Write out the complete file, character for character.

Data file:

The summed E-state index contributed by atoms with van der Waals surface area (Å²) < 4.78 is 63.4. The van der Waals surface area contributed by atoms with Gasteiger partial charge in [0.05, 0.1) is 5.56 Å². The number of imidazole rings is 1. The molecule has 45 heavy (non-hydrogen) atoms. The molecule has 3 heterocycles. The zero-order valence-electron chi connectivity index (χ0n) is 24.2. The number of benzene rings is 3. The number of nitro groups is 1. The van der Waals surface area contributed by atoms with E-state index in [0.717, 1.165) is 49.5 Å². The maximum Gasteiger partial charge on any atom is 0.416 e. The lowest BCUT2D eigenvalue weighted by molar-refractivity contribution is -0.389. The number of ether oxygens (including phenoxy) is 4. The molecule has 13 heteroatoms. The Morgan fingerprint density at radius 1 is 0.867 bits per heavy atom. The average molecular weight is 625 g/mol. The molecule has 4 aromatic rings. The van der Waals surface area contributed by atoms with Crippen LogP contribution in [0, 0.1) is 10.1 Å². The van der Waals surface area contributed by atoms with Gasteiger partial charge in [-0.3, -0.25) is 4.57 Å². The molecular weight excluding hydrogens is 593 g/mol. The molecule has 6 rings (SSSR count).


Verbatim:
The summed E-state index contributed by atoms with van der Waals surface area (Å²) < 4.78 is 63.4. The van der Waals surface area contributed by atoms with Gasteiger partial charge in [0.05, 0.1) is 5.56 Å². The number of imidazole rings is 1. The molecule has 45 heavy (non-hydrogen) atoms. The molecule has 3 heterocycles. The zero-order valence-electron chi connectivity index (χ0n) is 24.2. The number of benzene rings is 3. The number of nitro groups is 1. The van der Waals surface area contributed by atoms with E-state index in [0.717, 1.165) is 49.5 Å². The maximum Gasteiger partial charge on any atom is 0.416 e. The lowest BCUT2D eigenvalue weighted by molar-refractivity contribution is -0.389. The number of ether oxygens (including phenoxy) is 4. The molecule has 13 heteroatoms. The Morgan fingerprint density at radius 1 is 0.867 bits per heavy atom. The average molecular weight is 625 g/mol. The molecule has 4 aromatic rings. The van der Waals surface area contributed by atoms with Crippen LogP contribution in [0, 0.1) is 10.1 Å². The van der Waals surface area contributed by atoms with Gasteiger partial charge in [-0.3, -0.25) is 4.57 Å². The molecular weight excluding hydrogens is 593 g/mol. The molecule has 6 rings (SSSR count).